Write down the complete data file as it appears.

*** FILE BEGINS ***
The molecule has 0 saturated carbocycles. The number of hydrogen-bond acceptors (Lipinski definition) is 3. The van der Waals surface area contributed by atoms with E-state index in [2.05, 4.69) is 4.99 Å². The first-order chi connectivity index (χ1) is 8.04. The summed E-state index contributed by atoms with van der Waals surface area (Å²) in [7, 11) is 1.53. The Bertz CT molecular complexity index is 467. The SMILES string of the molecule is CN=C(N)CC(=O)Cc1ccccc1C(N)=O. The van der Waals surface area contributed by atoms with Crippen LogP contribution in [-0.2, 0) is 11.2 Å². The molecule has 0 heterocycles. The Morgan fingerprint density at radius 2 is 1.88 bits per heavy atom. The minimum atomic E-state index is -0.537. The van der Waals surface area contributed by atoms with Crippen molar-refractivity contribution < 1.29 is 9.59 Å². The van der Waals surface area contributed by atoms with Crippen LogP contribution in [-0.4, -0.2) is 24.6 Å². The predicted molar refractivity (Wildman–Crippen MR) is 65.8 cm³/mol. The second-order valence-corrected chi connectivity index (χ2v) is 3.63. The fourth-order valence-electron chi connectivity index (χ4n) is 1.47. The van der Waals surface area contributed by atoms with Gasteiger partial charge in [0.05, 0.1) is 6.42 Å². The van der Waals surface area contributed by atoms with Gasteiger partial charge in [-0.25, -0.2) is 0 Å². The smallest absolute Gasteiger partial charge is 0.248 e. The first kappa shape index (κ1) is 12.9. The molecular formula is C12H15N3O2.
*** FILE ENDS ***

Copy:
The molecule has 0 saturated carbocycles. The number of hydrogen-bond acceptors (Lipinski definition) is 3. The van der Waals surface area contributed by atoms with E-state index in [2.05, 4.69) is 4.99 Å². The first-order chi connectivity index (χ1) is 8.04. The summed E-state index contributed by atoms with van der Waals surface area (Å²) in [7, 11) is 1.53. The Bertz CT molecular complexity index is 467. The SMILES string of the molecule is CN=C(N)CC(=O)Cc1ccccc1C(N)=O. The van der Waals surface area contributed by atoms with Crippen LogP contribution in [-0.2, 0) is 11.2 Å². The molecule has 0 heterocycles. The Morgan fingerprint density at radius 2 is 1.88 bits per heavy atom. The minimum atomic E-state index is -0.537. The van der Waals surface area contributed by atoms with Crippen molar-refractivity contribution < 1.29 is 9.59 Å². The van der Waals surface area contributed by atoms with Crippen LogP contribution in [-0.4, -0.2) is 24.6 Å². The predicted molar refractivity (Wildman–Crippen MR) is 65.8 cm³/mol. The second-order valence-corrected chi connectivity index (χ2v) is 3.63. The fourth-order valence-electron chi connectivity index (χ4n) is 1.47. The van der Waals surface area contributed by atoms with Gasteiger partial charge in [0.05, 0.1) is 6.42 Å². The van der Waals surface area contributed by atoms with Gasteiger partial charge in [-0.25, -0.2) is 0 Å². The smallest absolute Gasteiger partial charge is 0.248 e. The first kappa shape index (κ1) is 12.9. The molecular formula is C12H15N3O2.